10 weeks ago I was on the cusp of completing four years of work; I was only days away from passing through the final stages of the PhD process. I had a new job and life was busy but I must have been misguidedly concerned about all the time I was about to have on my hands because when I saw an ad looking for 2 people to participate in a 100 mile bike ride for the charity Prison Fellowship I immediately jumped at the chance.
The tall Australian I’m married to was working at home the day I saw the ad and so no time was lost in telling him that I thought we should sign up. He pointed out the fact that neither of us had bikes suitable for a long road ride (true), that we already had quite a lot going on in life (true), that I was not really fit at all having spent the previous three months eschewing all physical activity in a bid to finish the thesis (true), and that I had never ridden that far on a bike (true).
Ever the optimist I took that as a positive response, forwarded our entry fees and signed us up.
Why, why, why, why, why ?
That was what I was asking myself only 48 hours later for the following reasons:
- I had discovered there was a time limit on the ride. That was a bit of a shock. We had persuaded ourselves that we could do a nice steady 100 miles with a good lunch stop half way. But the ride is #RideLondon. It’s a ride of 30,000 people and follows the route of the 2012 Olympic Cycling Road Race. It’s not a race but there is a time limit. You’ve got to complete the ride in 8 1/2 hours, because there is a race that follows the charity ride and the slow riders have to be off the road. There are points along the route where if you are too slow you will be turned back or taken off the route and told to get a train home. Suddenly speed was of the essence.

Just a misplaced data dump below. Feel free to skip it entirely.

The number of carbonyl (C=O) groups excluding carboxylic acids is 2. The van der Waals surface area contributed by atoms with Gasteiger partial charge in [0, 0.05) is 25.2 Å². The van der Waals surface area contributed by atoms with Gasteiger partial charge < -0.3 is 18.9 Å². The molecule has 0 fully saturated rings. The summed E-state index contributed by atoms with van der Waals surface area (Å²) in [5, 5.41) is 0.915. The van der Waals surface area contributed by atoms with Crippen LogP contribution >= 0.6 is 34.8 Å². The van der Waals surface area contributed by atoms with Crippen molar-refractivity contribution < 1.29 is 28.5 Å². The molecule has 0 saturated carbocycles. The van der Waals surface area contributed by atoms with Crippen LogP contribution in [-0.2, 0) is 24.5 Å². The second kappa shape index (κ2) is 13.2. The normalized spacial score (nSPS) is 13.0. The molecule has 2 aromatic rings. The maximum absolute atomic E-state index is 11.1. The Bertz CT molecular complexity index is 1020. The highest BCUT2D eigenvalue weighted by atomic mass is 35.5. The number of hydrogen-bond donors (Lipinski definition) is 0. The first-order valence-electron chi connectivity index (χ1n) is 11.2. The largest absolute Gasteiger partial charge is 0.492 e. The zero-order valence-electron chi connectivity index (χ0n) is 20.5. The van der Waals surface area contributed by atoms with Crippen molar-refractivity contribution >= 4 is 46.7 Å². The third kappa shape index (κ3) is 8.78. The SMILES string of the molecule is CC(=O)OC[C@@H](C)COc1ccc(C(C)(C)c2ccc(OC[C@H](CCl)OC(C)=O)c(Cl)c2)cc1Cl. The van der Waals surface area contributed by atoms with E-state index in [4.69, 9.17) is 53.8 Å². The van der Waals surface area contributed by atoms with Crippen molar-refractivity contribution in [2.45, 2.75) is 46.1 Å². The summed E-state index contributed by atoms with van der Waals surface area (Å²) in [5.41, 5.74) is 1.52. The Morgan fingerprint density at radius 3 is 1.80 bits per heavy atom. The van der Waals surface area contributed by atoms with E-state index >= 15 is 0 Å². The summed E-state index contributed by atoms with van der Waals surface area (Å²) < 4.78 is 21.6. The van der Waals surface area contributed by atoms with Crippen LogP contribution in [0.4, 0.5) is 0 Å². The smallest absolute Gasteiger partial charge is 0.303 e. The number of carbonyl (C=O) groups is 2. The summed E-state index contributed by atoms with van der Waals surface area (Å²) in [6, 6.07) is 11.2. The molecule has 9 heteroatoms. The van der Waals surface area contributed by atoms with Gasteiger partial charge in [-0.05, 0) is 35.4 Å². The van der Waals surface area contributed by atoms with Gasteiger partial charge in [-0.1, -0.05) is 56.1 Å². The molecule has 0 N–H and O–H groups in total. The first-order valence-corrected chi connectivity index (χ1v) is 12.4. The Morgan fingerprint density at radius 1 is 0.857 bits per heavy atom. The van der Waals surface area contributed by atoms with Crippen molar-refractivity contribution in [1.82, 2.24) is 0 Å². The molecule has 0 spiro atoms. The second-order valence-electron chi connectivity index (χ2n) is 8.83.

- I’d downloaded a whole heap of training plans for ‘riding a century’. I became terrified that we had committed to doing a bike ride that was so serious it even had a categorisation applied to it (see ‘century’ above) and it seemed to involve hours and hours of cycling to prepare for.
- In those 48 hours I’d turned to Google to fill in the blanks in my cycling knowledge and I’d read articles on chaffing and chamois butter and cadence and ‘bonking’ (honestly that is a technical cycling term equivalent to the runner’s term of ‘hitting the wall’) and other things I didn’t even know were a thing. I was clearly way out of my depth.
- Having dragged myself round 9.8 miles of road on a mountain bike I was pretty sure that 100 miles was not going to be possible.
The other ‘Why?’ you might be asking is ‘Why would you do a crazy thing like riding 100 miles to support a charity for people in prison? Aren’t there better causes to support?’ That is a good question, and it’s one that myself and the tall Australian have been asked a number of time, and I’ll try to answer it in two parts.
Part 1) In the middle of my ‘Why?’ questions I was on a train when 2 guys got on and started putting CDs in envelopes. We got chatting and it turned out they were running music production workshops for teens who were on the brink of getting into trouble. They were trying to give them a sense of value and purpose. The men were doing it because they had both spent a lot of time in prison having experienced very unstable and difficult childhoods, and whilst in prison (one of them on his 33rd prison sentence) they were met by people who came in to visit in the prison who believed they could change the stories they’d been living. With the support of those people both inside and outside of prison both men were now going straight and were determined to help kids to make better choices.
Part 2) My PhD research is about the way children are treated in our country when their mothers are sent to prison, so I spend a lot of my time thinking about prison and prisoners and their families, and what happens to people when they spend time in prison, and what happens to them when they come out of prison. I believe as a result of all that I have learned from working in this area in the past five years , that prisons are a rough place and our tendency to forget the intrinsic human value of those who offend against society doesn’t do anyone any good. Prison Fellowship is one of a number of charities that do much needed important work. Through their restorative justice projects, helping those in prison maintain family ties throughout their sentences, and befriending and supporting prisoners, they try to provide the supports which enable people to come out of prison to a different kind of life rather than becoming stuck in the endless cycle of re-offending which is the norm. I am a big believer in second chances having been granted a few myself, and I love that Prison Fellowship believes that everyone matters and anyone can change and try again.